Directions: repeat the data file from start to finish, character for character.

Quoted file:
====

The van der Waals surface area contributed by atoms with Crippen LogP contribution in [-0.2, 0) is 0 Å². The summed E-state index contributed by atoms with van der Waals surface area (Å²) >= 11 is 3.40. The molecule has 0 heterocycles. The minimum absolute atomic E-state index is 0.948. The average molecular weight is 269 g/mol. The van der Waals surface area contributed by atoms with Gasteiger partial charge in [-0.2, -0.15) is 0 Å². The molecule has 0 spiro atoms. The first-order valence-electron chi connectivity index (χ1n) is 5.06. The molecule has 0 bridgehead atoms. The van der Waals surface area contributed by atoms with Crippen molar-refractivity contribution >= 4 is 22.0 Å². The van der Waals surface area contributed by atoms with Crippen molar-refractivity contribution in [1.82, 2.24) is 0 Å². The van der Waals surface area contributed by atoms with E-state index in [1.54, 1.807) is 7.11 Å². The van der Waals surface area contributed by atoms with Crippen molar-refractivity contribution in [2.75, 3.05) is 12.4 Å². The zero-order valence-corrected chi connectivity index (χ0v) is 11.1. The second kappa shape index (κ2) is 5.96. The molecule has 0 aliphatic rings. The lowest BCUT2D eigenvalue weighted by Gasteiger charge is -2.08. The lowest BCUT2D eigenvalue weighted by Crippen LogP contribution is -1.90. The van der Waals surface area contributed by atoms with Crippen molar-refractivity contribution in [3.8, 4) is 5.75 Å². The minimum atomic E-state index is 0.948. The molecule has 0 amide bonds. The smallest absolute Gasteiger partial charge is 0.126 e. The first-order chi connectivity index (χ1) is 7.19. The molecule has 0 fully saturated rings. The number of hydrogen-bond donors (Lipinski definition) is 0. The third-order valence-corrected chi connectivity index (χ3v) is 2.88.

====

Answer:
The van der Waals surface area contributed by atoms with Crippen LogP contribution in [-0.2, 0) is 0 Å². The summed E-state index contributed by atoms with van der Waals surface area (Å²) >= 11 is 3.40. The molecule has 0 heterocycles. The minimum absolute atomic E-state index is 0.948. The average molecular weight is 269 g/mol. The van der Waals surface area contributed by atoms with Gasteiger partial charge in [-0.2, -0.15) is 0 Å². The molecule has 0 spiro atoms. The first-order valence-electron chi connectivity index (χ1n) is 5.06. The molecule has 0 bridgehead atoms. The van der Waals surface area contributed by atoms with Crippen molar-refractivity contribution >= 4 is 22.0 Å². The van der Waals surface area contributed by atoms with Crippen molar-refractivity contribution in [1.82, 2.24) is 0 Å². The van der Waals surface area contributed by atoms with E-state index in [1.54, 1.807) is 7.11 Å². The van der Waals surface area contributed by atoms with Crippen molar-refractivity contribution in [2.75, 3.05) is 12.4 Å². The zero-order valence-corrected chi connectivity index (χ0v) is 11.1. The second kappa shape index (κ2) is 5.96. The molecule has 0 aliphatic rings. The lowest BCUT2D eigenvalue weighted by Gasteiger charge is -2.08. The lowest BCUT2D eigenvalue weighted by Crippen LogP contribution is -1.90. The van der Waals surface area contributed by atoms with Crippen molar-refractivity contribution in [3.8, 4) is 5.75 Å². The minimum atomic E-state index is 0.948. The molecule has 0 amide bonds. The smallest absolute Gasteiger partial charge is 0.126 e. The first-order chi connectivity index (χ1) is 7.19. The molecule has 0 fully saturated rings. The number of hydrogen-bond donors (Lipinski definition) is 0. The third-order valence-corrected chi connectivity index (χ3v) is 2.88.